While the future of President Biden’s student loan debt cancellation plan is in question pending a Supreme Court ruling, federal student loan borrowers have other options for relief regardless of the decision on that plan. Let’s look at four different strategies for reducing and possibly eliminating federal student loan debt that are available with or without the implementation of Biden’s cancellation plan.
1: Public Service Loan Forgiveness
If you work for a government or nonprofit organization, you may be eligible for Public Service Loan Forgiveness (PSLF). Under this program, you can have the remaining balance of your federal student loans forgiven after making 120 eligible monthly payments. To be eligible, you must make these payments while working full-time for a government or nonprofit organization. PSLF and other student loan forgiveness programs are essential tools in the battle against student debt—and they’re available now, whether or not you’re eligible for Biden’s cancellation plan.
2: Income-Driven Repayment Plans
Income-Driven Repayment (IDR) is a category of federal student loan repayment plans designed to make monthly student loan payments affordable based on your income, family size, and other factors. These plans include Income-based Repayment (IBR), Pay As You Earn (PAYE), Income Contingent Repayment (ICR), and Revised Pay As You Earn (REPAYE). Depending on your plan, you may have a lower monthly payment and a longer repayment term. After 20 to 25 years on an IDR plan, any remaining balance may be forgiven.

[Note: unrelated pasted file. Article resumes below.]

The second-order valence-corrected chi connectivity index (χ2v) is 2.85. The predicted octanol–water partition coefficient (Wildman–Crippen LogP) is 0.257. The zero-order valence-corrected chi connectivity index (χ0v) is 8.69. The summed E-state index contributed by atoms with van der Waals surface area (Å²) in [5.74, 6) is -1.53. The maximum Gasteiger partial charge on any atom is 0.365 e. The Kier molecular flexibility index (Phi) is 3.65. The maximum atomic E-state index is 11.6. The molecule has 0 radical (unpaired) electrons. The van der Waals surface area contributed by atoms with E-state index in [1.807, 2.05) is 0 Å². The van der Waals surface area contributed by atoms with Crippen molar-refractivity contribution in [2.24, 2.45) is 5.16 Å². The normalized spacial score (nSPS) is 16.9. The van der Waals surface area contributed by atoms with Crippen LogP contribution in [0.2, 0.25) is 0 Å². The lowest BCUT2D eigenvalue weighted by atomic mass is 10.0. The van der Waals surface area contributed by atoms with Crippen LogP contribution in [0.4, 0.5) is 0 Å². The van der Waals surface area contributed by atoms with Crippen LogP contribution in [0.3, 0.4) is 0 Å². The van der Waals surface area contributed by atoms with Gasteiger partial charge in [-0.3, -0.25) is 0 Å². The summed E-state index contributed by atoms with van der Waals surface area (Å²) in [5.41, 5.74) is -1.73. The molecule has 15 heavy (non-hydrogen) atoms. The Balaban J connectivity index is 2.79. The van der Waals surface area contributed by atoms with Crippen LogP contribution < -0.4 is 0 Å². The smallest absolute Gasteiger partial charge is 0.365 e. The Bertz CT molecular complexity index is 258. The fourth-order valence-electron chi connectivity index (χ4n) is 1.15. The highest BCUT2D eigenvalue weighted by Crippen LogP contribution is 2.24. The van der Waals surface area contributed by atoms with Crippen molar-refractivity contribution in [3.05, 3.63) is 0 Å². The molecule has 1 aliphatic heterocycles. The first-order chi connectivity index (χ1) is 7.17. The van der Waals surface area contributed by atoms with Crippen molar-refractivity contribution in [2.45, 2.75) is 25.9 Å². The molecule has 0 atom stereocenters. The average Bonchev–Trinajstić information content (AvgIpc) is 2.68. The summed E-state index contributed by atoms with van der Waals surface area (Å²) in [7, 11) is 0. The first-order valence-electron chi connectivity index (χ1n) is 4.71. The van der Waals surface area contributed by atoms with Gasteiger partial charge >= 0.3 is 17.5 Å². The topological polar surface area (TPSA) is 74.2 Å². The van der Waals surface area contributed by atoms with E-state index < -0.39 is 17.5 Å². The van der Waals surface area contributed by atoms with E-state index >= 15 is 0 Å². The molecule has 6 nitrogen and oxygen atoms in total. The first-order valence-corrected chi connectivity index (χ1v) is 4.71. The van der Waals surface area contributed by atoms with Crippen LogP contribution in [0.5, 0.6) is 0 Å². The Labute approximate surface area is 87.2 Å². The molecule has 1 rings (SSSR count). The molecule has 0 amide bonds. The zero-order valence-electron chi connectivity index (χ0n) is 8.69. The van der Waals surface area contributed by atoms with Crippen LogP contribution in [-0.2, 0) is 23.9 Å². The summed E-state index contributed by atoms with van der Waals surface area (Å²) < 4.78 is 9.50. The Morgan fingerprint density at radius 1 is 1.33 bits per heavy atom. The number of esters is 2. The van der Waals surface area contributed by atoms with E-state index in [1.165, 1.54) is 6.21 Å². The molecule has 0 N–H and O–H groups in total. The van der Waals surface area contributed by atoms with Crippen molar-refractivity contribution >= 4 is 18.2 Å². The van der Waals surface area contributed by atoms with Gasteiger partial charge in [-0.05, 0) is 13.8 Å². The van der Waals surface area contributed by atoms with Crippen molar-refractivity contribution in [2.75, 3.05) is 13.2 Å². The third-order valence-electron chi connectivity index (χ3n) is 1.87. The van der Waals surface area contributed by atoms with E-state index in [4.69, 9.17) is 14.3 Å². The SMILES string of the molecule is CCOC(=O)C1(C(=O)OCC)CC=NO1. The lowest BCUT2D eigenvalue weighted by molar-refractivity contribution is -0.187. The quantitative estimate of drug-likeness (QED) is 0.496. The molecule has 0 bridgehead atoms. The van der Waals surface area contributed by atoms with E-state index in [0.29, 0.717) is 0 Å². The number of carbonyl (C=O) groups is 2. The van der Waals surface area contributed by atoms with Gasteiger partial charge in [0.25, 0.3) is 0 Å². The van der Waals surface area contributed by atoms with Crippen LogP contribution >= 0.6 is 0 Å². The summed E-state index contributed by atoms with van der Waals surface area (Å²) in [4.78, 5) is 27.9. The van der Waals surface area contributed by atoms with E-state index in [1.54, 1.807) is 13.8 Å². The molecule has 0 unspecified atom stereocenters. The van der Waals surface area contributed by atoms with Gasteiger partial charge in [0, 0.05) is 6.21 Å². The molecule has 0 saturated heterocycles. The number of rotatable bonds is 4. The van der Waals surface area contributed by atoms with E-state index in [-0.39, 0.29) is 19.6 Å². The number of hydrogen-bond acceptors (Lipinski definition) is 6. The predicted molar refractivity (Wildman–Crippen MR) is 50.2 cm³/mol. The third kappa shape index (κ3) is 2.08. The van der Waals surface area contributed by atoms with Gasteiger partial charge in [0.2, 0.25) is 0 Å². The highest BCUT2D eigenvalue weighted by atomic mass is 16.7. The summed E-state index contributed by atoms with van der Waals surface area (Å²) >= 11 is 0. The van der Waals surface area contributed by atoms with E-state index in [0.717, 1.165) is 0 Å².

3: Other Forgiveness Programs
There are numerous other student loan forgiveness programs run by individual organizations or states designed to provide relief for borrowers in certain geographic areas or professions. For example, many state governments offer debt relief programs in certain public service fields, such as healthcare, legal, law enforcement, or science and math teachers. There are also additional specific federal programs, such as Teacher Loan Forgiveness, available to some experienced teachers with federal loans. Those who served in the armed forces may be eligible for military programs aimed at loan forgiveness (in addition to PSLF), such as the National Defense Student Loan Discharge Program. It’s essential to research and consult experts to find out how you may be eligible for private and localized student debt forgiveness programs.
4: Consolidate or Refinance Your Loans
Research and compare rates from different lenders to see if refinancing your loans could help lower your payments or consider consolidating multiple loans into one could help simplify the repayment process as well as potentially reduce your interest rate. Though it won’t lead to cancellation, and you will lose your federal loan benefits if refinancing, you may reduce your total interest over the life of the loan could save a significant amount of money, and having a manageable repayment schedule could lessen the stress many feel about their student loan debt.
While the news cycle awaits the latest update on Biden’s student loan cancellation plan, those with federal student loan debt have other options to explore. Whether you can take advantage of student loan forgiveness and repayment programs, refinance your loans, or consolidate them, these options can help borrowers manage their debt. Make sure to research which option is right for you, as each financial situation is unique. Consider speaking with a financial advisor to determine the best way forward and develop an individualized strategy for managing your student debt.